The March break-up
How to say no to those pesky iPhones
I have a terrible memory of March break the year my daughter was 15. We — our family of four — are out for dinner in Spanish Town, Virgin Gorda, in the British Virgin Islands. Sounds like a hamburger in paradise, right?
Just to set the scene, we’ve chartered a live-aboard sailboat for March break. A few years before that my partner and I went to bareboat charter school for a week so we could do this. We stretched to be able to afford the trip.
Then there was that night. We mostly cooked and ate on the boat when we sailed,because eating out was beyond our budget. But that night, early on in the vacation, we decided dinner out would be a treat for everybody.
And what does darling daughter do for the first hour of the dinner? She sulks. I finally get brave and ask what’s wrong. She says she didn’t want to come, that’s what wrong. Being stuck with us is what’s wrong. Stuck? I cry. It’s awful. She gets nicer. We have fun. End of story.
But for you, parenting today, the story is even worse. Because you’re spending March break with their iPhones. I’m guessing you’re not so happy about that, unless of course you’re going to spend March break on your device too. In which case we should have a talk about what family is, and how you build one. Because biology doesn’t build a family. Togetherness does.
I am hearing constantly from parents of kids as young as eight that they — the parents, not the kids — are depressed about their kids’ device addiction and they don’t know what to do about it. If and when you take their phone away, kids will feel incredibly lonely, because it’s their lifeline to their friends 24/7. We know it’s a lousy lifeline, but they don’t know that. If we take it away, they lose their equilibrium. Plus we all know how well prohibition works.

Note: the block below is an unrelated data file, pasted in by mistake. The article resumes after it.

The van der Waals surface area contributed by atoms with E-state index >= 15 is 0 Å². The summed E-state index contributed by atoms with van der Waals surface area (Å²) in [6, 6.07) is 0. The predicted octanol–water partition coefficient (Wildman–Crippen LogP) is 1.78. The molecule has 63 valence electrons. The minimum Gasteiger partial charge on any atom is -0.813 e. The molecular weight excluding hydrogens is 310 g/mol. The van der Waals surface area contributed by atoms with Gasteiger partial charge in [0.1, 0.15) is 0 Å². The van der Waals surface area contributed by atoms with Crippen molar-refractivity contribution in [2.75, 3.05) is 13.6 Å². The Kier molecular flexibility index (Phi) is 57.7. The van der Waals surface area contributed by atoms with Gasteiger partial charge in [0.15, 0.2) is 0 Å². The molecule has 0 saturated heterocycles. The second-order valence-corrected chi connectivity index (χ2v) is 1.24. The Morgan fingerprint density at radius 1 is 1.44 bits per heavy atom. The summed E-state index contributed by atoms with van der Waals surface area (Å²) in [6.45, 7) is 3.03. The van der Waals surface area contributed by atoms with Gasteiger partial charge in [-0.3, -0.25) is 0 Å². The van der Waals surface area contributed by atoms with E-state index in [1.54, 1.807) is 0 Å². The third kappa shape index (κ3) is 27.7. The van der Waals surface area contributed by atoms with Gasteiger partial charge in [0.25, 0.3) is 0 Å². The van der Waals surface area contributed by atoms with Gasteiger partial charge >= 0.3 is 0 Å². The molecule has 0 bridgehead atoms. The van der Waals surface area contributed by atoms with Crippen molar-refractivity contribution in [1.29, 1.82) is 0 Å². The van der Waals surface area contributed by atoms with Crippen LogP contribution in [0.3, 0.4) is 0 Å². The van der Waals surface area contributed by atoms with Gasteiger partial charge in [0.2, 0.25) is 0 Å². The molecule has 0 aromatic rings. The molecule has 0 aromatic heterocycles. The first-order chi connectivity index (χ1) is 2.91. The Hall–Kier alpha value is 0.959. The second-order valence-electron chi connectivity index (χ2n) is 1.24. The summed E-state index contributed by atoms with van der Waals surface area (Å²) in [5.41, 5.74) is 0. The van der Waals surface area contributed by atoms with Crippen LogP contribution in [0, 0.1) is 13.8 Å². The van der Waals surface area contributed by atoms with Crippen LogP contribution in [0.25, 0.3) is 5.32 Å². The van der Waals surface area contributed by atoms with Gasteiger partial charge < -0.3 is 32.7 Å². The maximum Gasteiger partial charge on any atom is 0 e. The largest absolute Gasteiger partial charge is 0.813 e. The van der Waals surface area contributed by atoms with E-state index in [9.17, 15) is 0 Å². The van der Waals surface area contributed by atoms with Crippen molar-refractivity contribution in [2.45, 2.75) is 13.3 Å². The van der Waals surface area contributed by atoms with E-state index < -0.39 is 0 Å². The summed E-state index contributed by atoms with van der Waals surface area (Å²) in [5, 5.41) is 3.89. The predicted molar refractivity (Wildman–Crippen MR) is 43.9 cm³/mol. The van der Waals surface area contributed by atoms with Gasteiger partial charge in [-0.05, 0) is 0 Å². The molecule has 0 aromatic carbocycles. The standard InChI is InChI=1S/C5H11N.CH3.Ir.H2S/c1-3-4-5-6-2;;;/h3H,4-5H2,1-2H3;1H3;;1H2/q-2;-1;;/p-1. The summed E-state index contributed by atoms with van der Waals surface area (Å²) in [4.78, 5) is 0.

So how to have a good March break, where the family spends time together minus the virtual buddies? Can you forbid devices? Sure, if you want full-on rebellion. Good luck with that.
I suggest a family meeting before break, to discuss this matter and make a plan together. Sit down and start by telling your kids your fears about what vacation will look like. Tell them how important it is to you to have actual family time. Tell them why. Let them hear your feelings, your wishes and your fears. This is not lecturing. This is not laying down the law. This is being open about feelings. It causes empathy in other humans, even young ones. Do not lay down the law. If you do that it’s no longer a conversation.
Having shared your worries about vacation, tell them that you also have a hard time stepping away from your device. Most of us do. We’re addicted too. Share that with your kids, that its hard for you too.
Then ask them to say some goals for the vacation, what they want out of it. Share what you want out of it. Then tell them what you’re worried about and ask what they’re worried about. And what they wish for from vacation. Under no circumstances are you to give instructions.
If you listen intently, you’ll learned something. So will the kids. Next conduct a negotiation to come up with the rules for screen use on vacation. A negotiation is among equal partners. It is not a pronouncement by parents to kids. Where screens are concerned, those don’t work. Then write down the rules you’ve all agreed on. On paper. With a pen.
Bring them along. You’ll need them.
It’s imperative both you and those kids learn to step away
Parenting columnist Joanne Kates is an expert educator in the areas of conflict mediation, self-esteem and anti-bullying, and she is the director of Camp Arowhon in Algonquin Park.